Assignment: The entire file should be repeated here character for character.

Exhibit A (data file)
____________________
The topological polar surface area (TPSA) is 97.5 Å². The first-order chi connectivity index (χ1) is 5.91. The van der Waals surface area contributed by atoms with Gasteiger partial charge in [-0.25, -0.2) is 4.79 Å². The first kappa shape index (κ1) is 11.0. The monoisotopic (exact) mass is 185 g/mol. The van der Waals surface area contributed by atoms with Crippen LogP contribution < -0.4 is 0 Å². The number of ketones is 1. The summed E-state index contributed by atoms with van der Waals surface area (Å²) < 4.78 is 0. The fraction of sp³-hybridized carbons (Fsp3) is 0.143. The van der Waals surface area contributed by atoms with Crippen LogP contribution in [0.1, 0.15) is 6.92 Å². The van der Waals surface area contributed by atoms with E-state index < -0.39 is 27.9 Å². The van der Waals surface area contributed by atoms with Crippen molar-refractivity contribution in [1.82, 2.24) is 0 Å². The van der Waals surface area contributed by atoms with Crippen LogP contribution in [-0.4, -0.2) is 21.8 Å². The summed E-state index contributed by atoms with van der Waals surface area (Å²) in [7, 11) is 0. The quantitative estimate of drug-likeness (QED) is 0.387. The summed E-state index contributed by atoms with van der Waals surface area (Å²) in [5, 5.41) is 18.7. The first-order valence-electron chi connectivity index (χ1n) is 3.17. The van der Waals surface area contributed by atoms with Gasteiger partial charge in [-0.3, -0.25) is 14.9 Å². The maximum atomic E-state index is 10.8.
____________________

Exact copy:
The topological polar surface area (TPSA) is 97.5 Å². The first-order chi connectivity index (χ1) is 5.91. The van der Waals surface area contributed by atoms with Gasteiger partial charge in [-0.25, -0.2) is 4.79 Å². The first kappa shape index (κ1) is 11.0. The monoisotopic (exact) mass is 185 g/mol. The van der Waals surface area contributed by atoms with Crippen LogP contribution < -0.4 is 0 Å². The number of ketones is 1. The summed E-state index contributed by atoms with van der Waals surface area (Å²) < 4.78 is 0. The fraction of sp³-hybridized carbons (Fsp3) is 0.143. The van der Waals surface area contributed by atoms with Crippen LogP contribution in [0.1, 0.15) is 6.92 Å². The van der Waals surface area contributed by atoms with E-state index < -0.39 is 27.9 Å². The van der Waals surface area contributed by atoms with Crippen molar-refractivity contribution in [1.82, 2.24) is 0 Å². The van der Waals surface area contributed by atoms with Crippen LogP contribution in [-0.4, -0.2) is 21.8 Å². The summed E-state index contributed by atoms with van der Waals surface area (Å²) in [7, 11) is 0. The quantitative estimate of drug-likeness (QED) is 0.387. The summed E-state index contributed by atoms with van der Waals surface area (Å²) in [5, 5.41) is 18.7. The first-order valence-electron chi connectivity index (χ1n) is 3.17. The van der Waals surface area contributed by atoms with Gasteiger partial charge in [-0.3, -0.25) is 14.9 Å². The maximum atomic E-state index is 10.8.